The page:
Interior Department to End Grizzly Bear Restoration in the North Cascades
The Interior Department is dropping plans to reintroduce grizzly bears to the North Cascades in Washington State, citing the concerns of people who live and work in the area. The move has alarmed environmentalists who say the decision threatens the future of the bears and the ecosystems in which they should reside.
Interior Secretary David Bernhardt announced the department’s decision during a community roundtable in Omak, Wash., explaining that the Trump administration “is committed to being a good neighbor” and that the people of “north central Washington have made their voices clear that they don’t want grizzly bears reintroduced” in the area.
He went on to note grizzly bears are not in danger of extinction and assured attendees the department “will continue to build on its conservation successes managing healthy grizzly bear populations across their existing range.”
The Obama administration began developing a grizzly bear restoration plan for the North Cascades region in February 2015.
But Bernhardt said the former administration undertook the project without comprehensive public involvement or engagement.
He said shortly after President Donald Trump took office, the department began a series of public meetings, briefings and tribal consultations, during which “overwhelming opposition” was received for the plan.
Two public review and comment periods were facilitated on the Draft Environmental Impact Statement, receiving more than 143,000 comments, Bernhardt said.
Rep. Dan Newhouse, R-Wash., a long-time opponent of the restoration plan, said the secretary’s announcement is welcome news to his constituents, who, he said, “consistently shared” his concerns over introducing an “apex predator into the North Cascades.”
“Homeowners, farmers, ranchers, and small business owners in our rural communities were loud and clear: We do not want grizzly bears in North Central Washington,” Newhouse said. “I have long advocated that local voices must be heard by the federal government on this issue, and I am enormously grateful to Secretary Bernhardt for not only listening to our concerns and opinions, but for delivering this news in person.”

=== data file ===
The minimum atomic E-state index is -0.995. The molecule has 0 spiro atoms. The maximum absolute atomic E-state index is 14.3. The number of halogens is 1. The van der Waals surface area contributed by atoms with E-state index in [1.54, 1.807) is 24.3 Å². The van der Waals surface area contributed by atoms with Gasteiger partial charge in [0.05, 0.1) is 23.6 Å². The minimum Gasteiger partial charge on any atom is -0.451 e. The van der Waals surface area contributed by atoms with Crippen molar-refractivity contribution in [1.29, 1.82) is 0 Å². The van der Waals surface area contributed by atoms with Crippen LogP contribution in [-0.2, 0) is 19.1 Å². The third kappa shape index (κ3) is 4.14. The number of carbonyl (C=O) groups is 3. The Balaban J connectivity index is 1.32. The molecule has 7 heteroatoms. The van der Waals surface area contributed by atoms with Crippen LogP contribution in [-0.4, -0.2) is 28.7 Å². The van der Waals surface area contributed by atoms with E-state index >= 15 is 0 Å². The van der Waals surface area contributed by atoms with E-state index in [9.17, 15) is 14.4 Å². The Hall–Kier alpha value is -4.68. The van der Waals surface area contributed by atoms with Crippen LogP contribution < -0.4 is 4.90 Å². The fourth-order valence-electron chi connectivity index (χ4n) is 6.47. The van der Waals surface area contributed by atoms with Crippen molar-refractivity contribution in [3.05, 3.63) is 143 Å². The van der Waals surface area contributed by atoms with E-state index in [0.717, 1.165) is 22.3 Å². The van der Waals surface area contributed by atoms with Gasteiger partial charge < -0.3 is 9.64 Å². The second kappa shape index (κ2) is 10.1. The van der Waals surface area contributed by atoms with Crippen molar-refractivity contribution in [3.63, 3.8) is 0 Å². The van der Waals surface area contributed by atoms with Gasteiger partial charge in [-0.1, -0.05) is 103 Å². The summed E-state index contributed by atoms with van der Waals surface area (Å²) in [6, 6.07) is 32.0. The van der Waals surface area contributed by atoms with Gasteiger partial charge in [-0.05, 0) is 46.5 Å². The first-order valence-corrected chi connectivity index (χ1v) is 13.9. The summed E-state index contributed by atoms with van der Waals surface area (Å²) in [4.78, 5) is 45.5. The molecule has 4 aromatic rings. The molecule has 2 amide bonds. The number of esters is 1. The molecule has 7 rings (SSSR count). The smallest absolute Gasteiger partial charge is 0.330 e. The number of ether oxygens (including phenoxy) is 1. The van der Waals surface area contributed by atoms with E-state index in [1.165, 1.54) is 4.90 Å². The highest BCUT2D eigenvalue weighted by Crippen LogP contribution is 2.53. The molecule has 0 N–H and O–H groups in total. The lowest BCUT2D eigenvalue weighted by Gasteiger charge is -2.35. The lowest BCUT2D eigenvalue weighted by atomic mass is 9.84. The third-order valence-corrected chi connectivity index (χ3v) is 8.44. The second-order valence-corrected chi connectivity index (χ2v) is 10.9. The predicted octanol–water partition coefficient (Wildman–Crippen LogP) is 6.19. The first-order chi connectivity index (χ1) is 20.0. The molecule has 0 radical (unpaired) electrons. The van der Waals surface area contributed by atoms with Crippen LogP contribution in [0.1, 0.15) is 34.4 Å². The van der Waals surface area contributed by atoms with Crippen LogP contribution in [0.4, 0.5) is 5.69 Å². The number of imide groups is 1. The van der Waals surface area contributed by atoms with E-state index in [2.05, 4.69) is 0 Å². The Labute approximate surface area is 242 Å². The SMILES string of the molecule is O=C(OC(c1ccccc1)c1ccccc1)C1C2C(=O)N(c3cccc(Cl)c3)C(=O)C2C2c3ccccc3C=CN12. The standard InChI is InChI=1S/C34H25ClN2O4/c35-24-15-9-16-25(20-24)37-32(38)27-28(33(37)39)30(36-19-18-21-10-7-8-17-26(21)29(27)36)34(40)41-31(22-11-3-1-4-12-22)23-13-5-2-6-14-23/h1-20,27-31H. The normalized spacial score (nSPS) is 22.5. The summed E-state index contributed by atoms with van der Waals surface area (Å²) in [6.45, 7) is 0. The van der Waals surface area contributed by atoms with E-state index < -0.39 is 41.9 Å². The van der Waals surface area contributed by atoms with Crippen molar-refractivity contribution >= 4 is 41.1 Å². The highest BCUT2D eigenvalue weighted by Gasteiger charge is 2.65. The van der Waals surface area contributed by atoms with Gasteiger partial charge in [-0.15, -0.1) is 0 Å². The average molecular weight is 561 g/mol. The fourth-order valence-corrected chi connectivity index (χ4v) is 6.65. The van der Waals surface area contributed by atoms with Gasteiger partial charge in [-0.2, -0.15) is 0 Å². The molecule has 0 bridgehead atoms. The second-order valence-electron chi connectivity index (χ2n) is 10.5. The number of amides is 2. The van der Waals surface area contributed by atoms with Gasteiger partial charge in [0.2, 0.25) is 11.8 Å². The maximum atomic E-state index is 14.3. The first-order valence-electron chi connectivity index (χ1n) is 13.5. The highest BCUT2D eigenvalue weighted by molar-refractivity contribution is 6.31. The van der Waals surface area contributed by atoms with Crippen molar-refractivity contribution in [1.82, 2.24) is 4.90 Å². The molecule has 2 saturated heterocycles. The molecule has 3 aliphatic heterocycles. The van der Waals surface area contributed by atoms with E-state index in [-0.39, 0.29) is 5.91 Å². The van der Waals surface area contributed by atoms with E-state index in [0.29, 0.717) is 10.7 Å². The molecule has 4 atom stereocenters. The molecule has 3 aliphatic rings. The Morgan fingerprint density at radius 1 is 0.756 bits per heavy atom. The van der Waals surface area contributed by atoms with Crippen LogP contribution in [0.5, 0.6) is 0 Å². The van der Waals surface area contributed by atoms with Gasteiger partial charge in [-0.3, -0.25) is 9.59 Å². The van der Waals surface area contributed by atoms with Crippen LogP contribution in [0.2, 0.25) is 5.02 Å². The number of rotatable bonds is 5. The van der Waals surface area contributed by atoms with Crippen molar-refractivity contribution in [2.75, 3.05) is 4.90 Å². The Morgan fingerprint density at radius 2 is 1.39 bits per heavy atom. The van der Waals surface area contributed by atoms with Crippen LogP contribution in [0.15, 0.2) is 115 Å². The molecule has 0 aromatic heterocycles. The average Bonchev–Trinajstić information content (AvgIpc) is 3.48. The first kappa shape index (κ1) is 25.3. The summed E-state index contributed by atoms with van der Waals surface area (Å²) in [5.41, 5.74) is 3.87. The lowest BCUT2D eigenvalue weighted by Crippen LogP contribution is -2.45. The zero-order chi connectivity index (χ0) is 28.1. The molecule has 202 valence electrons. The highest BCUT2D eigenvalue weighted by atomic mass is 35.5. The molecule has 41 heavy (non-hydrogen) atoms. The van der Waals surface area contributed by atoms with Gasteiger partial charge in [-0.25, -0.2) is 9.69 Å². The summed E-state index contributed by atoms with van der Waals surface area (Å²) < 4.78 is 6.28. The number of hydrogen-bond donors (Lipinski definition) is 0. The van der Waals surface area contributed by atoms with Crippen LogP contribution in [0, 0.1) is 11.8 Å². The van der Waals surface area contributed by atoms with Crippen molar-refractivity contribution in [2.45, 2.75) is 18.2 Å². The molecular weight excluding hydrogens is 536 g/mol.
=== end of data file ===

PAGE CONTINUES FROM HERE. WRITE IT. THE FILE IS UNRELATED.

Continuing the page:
The Greater Yellowstone Ecosystem has been the primary focus of grizzly recovery efforts to date, and grizzly populations have increased to about 700 bears there since the animals were listed as threatened under the Endangered Species Act in 1975.
Bernhardt has said the recovery of grizzly bears in the lower 48 states is an amazing success story. Most of the efforts have focused on six areas of Idaho, Montana, Wyoming and eastern Washington state.
But environmentalists say Newhouse and the Interior Department are ignoring the majority of people who have weighed in on the restoration plan over the years.
Chase Gunnell, spokesman for Conservation Northwest, said of the over 143,000 comments the Interior Department received during the two public comment periods for the EIA, more than 130,000 support the restoration project.
Jasmine Minbashian, executive director of the Methow Valley Citizens Council, said many of the supporters actually live in Newhouse’s district, a portion of which lies within the proposed recovery area.
The North Cascades are one of six grizzly bear recovery areas in the Lower 48 United States, and the only one on the Pacific Coast, according to the U.S. Fish and Wildlife Service. At present, there are no known grizzly bears left in this recovery area.
Part of this is due to a long history of killing grizzly bears to prevent predation of livestock and boost fish populations, according to Joe Scott, international programs director at Conservation Northwest.
Scott has been advocating for the restoration of grizzly bears to the North Cascades area for over 20 years.
April Clayton, president of the Chelan Douglas County Farm Bureau, said many of those who had concerns about the project feared that when the bears inevitably ran out of food during harsh seasons, they’d spread to adjacent farms and ranches.
There were also concerns that grizzlies would deplete endangered salmon runs.
Scott said that these concerns come from a misunderstanding about the diet of grizzly bears.
They mainly forage on roots and dine on high-calorie berries found in the deep wilderness, which is part of their ecological value because they spread seeds and their root-digging tills the soil, he said.
Male grizzly bears occasionally attack and kill livestock calves, but this is rare, said Scott.
A report by the National Park Service found an average of 86 bear-livestock conflicts in the Greater Yellowstone Area, which is home to an estimated 650 to 800 bears and encompasses three states.
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